But that was not the picture which John had before his mind. It was quite another—a picture grim and black to mortal eyes. The sounds which meet the ear are not those of music, nor the whispered consolations of friends, but quite the reverse. All is painful, terrible and the very opposite of blessed, so far as strikes the eyes and ears. Therefore it became necessary that there should be a Voice from Heaven to say, "Blessed are the dead that die in the Lord." I will give you the picture. The man of God is on the rack. They are turning that infernal machine with all their might. They have dragged every bone from its place. They have exercised their tortures till every nerve of his body cries with agony! He is flung into a dark and loathsome dungeon and left there to recover strength enough to be led in derision through the streets.
Upon his head they have placed a cap painted with devils and all his garments they have bedizened with the resemblance of fiends and flames of Hell. And now, with a shaveling priest on each side, holding up before him a superstitious emblem, and bidding him adore the Virgin or worship the cross, the good man, loaded with chains, goes through the streets, say, of Madrid or Antwerp, to the place prepared for his execution. "An act of faith," they call it—an auto da
fe—and an act of heroic faith it is, indeed, when the man of God takes his place at the stake, in his shirt, with an iron chain about his loins, and is fastened to the stake where he must stand and burn "quick to the death."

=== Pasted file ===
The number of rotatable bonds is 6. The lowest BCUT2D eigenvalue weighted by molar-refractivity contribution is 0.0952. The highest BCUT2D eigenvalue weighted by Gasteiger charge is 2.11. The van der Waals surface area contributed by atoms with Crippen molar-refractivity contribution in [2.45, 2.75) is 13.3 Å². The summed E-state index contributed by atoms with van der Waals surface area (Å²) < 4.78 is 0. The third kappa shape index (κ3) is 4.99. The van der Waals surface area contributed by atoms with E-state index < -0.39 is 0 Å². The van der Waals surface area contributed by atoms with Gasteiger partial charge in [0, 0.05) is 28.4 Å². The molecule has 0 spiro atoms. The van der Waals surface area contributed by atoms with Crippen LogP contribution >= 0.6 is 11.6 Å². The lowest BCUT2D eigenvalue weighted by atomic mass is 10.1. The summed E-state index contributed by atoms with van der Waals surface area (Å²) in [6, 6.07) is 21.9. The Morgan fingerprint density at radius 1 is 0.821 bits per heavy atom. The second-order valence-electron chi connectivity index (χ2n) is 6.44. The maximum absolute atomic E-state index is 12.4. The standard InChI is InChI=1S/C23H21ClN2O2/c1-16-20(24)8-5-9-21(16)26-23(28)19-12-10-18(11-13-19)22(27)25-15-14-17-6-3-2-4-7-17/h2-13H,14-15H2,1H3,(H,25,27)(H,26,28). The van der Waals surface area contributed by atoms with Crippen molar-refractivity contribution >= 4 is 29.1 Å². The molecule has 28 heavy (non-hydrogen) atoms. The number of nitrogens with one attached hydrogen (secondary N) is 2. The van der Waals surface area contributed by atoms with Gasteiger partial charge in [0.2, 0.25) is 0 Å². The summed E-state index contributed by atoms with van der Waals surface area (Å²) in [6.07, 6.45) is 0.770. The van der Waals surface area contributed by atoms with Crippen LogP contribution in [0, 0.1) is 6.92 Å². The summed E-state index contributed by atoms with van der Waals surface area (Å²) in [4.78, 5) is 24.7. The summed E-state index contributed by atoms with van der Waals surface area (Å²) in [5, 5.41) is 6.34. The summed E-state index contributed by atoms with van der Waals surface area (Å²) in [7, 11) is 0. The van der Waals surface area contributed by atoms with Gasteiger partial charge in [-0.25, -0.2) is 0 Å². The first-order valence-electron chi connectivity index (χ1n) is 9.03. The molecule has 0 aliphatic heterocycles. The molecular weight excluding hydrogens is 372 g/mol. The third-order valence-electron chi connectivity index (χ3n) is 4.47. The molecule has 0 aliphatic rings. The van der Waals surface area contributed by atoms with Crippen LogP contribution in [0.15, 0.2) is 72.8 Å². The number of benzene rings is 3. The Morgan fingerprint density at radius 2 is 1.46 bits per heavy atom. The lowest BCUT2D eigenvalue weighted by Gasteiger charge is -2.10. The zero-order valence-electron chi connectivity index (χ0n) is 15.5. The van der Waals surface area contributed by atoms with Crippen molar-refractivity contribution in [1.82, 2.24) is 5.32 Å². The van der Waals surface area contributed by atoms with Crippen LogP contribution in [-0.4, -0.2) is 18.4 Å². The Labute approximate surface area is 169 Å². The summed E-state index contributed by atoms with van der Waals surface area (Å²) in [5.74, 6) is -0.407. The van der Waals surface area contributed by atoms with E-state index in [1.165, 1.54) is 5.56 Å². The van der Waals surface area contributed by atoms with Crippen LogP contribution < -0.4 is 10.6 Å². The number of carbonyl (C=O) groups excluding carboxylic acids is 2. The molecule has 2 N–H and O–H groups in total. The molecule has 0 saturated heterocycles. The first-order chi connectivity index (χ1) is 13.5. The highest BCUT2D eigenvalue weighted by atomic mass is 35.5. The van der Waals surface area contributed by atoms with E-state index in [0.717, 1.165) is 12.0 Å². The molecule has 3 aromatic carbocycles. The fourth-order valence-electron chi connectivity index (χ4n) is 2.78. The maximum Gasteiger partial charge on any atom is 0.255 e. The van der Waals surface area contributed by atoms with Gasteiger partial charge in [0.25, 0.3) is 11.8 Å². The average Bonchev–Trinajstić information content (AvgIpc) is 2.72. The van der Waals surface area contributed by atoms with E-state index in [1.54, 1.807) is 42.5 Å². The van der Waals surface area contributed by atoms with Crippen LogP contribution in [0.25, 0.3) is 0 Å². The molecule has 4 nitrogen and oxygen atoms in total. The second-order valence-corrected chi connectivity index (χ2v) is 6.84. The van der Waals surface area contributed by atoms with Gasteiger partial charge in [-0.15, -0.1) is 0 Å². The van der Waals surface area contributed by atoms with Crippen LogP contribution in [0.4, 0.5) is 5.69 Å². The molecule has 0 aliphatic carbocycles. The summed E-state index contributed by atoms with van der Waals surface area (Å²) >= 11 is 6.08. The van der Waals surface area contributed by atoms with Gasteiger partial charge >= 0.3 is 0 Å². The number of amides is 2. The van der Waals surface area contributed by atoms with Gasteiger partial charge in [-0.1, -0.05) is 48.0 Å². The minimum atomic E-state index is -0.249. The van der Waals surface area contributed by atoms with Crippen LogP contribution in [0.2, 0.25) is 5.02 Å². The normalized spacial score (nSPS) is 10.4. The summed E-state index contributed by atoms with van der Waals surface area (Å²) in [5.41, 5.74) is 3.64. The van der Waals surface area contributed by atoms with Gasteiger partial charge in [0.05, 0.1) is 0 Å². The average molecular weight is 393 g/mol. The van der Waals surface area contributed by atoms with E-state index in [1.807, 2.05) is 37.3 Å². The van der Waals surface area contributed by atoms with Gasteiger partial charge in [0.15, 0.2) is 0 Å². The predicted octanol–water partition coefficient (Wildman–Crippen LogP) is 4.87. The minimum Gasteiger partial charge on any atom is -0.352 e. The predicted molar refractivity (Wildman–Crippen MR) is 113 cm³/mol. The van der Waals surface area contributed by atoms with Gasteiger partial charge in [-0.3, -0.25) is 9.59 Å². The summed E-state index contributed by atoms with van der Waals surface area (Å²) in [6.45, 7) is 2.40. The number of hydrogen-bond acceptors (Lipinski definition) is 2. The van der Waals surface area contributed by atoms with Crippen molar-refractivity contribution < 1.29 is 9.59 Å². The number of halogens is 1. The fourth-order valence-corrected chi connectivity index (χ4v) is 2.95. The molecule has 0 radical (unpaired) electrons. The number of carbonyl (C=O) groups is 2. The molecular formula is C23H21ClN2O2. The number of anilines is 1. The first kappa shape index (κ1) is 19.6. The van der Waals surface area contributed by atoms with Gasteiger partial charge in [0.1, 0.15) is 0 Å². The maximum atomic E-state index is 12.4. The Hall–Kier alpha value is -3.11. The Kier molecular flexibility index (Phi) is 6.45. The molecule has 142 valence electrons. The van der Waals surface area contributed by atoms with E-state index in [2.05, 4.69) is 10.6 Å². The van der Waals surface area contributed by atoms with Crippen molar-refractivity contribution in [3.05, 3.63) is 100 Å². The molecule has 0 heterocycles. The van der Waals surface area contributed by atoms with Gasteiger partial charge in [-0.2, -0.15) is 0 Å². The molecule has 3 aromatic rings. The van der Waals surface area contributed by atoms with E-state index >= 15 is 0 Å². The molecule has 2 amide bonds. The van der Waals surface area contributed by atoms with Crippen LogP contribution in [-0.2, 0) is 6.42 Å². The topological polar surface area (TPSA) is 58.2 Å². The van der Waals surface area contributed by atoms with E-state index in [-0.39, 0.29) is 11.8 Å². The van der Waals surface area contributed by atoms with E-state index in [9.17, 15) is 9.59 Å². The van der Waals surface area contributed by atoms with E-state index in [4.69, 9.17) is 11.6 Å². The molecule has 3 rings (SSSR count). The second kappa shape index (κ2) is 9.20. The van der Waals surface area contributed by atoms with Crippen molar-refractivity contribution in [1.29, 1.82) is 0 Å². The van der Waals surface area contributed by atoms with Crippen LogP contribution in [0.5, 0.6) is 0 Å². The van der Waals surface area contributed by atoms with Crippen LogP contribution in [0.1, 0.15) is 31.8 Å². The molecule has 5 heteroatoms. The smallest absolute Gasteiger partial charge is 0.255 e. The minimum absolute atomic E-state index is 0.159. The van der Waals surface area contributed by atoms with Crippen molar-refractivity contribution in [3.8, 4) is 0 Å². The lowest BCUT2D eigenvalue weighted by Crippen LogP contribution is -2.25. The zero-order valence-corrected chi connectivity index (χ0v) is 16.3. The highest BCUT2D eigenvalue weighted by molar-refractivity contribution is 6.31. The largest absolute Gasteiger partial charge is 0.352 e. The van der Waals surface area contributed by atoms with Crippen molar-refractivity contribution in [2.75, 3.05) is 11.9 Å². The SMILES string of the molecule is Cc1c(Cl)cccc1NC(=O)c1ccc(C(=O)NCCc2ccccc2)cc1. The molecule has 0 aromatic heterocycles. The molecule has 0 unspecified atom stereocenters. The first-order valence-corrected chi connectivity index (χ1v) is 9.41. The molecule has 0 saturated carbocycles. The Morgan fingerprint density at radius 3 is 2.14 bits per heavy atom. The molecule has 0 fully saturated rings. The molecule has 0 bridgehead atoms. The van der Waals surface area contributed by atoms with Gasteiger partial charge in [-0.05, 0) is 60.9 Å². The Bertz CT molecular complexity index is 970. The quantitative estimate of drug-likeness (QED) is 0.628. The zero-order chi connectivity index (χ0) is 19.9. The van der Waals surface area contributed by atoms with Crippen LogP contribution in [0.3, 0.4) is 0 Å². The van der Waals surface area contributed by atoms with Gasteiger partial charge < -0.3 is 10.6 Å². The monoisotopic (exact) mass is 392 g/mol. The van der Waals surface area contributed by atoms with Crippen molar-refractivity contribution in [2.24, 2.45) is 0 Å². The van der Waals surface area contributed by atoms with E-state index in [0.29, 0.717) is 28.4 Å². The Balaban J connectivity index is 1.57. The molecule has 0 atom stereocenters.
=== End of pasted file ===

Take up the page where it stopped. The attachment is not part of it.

Can you see him as they kindle the wood beneath him and the flames begin to consume his quivering flesh till he is all ablaze and burning—burning without a cry—though fiercely tormented by the fire? Now assuredly is that Voice from Heaven needed, and you can hear it, "Blessed are the dead which die in the Lord"—blessed even when they die like this! "Here is the patience of the saints" and, in the esteem of angels and of glorified spirits, such a death may, under many aspects, be adjudged to be more blessed than the peaceful deathbed of the saint who had some fellowship with Jesus, but was not made to drink of His cup and to be baptized with His Baptism, as to die a painful and ignominious death as a witness for the Truth of God.
It must have been a dreadful thing to watch the rabble rousers hurrying to Smithfield, to stand there and see the burning of the saints. It would have been a more fearful thing, still, if possible, to have been in the dungeons of the Low Countries and seen the Anabaptists put to death in secret. In a dungeon dark and pestilential there is placed a huge vat of water—and the faithful witness to Scriptural Baptism is drowned—drowned for following the Lamb where ever He goes! Drowned alone—where no eyes could pity and no voice from out of the crowd could shout a word of help and comfort. Men hear only the coarse jests of the murderers who have given the dipper his last dip—but the ear of faith can hear ringing through the dungeon, the Voice, "Blessed are the dead which die in the Lord."